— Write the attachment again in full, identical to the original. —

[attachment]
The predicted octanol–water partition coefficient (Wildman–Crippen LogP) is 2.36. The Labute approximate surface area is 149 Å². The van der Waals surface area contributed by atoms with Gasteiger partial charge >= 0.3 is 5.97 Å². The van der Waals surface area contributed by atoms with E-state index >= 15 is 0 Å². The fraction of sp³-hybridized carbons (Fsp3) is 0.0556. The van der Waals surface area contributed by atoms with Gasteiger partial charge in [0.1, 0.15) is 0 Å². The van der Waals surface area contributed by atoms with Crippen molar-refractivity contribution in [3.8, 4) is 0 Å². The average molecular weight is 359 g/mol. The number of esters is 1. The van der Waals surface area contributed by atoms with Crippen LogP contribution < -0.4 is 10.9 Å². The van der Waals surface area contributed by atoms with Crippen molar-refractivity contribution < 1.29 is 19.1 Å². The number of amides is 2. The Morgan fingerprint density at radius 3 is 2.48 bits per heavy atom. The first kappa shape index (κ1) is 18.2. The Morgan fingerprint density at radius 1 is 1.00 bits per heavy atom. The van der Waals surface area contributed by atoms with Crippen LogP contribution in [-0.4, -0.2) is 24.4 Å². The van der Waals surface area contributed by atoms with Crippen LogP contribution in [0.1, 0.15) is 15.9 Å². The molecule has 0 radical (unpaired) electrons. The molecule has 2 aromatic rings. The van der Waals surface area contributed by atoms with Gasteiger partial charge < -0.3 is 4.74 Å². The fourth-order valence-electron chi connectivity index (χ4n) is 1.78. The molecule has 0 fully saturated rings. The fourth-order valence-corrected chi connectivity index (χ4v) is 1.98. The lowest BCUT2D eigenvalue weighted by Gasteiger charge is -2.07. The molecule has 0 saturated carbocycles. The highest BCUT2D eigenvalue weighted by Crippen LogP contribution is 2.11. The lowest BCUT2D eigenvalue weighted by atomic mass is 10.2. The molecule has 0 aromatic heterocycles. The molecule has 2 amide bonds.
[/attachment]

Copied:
The predicted octanol–water partition coefficient (Wildman–Crippen LogP) is 2.36. The Labute approximate surface area is 149 Å². The van der Waals surface area contributed by atoms with Gasteiger partial charge >= 0.3 is 5.97 Å². The van der Waals surface area contributed by atoms with E-state index >= 15 is 0 Å². The fraction of sp³-hybridized carbons (Fsp3) is 0.0556. The van der Waals surface area contributed by atoms with Gasteiger partial charge in [0.1, 0.15) is 0 Å². The van der Waals surface area contributed by atoms with Crippen molar-refractivity contribution in [3.8, 4) is 0 Å². The average molecular weight is 359 g/mol. The number of esters is 1. The van der Waals surface area contributed by atoms with Crippen LogP contribution < -0.4 is 10.9 Å². The van der Waals surface area contributed by atoms with Crippen molar-refractivity contribution < 1.29 is 19.1 Å². The number of amides is 2. The Morgan fingerprint density at radius 3 is 2.48 bits per heavy atom. The first kappa shape index (κ1) is 18.2. The Morgan fingerprint density at radius 1 is 1.00 bits per heavy atom. The van der Waals surface area contributed by atoms with Crippen LogP contribution in [-0.4, -0.2) is 24.4 Å². The van der Waals surface area contributed by atoms with Crippen LogP contribution in [0.1, 0.15) is 15.9 Å². The molecule has 0 radical (unpaired) electrons. The molecule has 2 aromatic rings. The van der Waals surface area contributed by atoms with Gasteiger partial charge < -0.3 is 4.74 Å². The fourth-order valence-electron chi connectivity index (χ4n) is 1.78. The molecule has 0 fully saturated rings. The fourth-order valence-corrected chi connectivity index (χ4v) is 1.98. The lowest BCUT2D eigenvalue weighted by Gasteiger charge is -2.07. The molecule has 0 saturated carbocycles. The highest BCUT2D eigenvalue weighted by Crippen LogP contribution is 2.11. The lowest BCUT2D eigenvalue weighted by atomic mass is 10.2. The molecule has 0 aromatic heterocycles. The molecule has 2 amide bonds.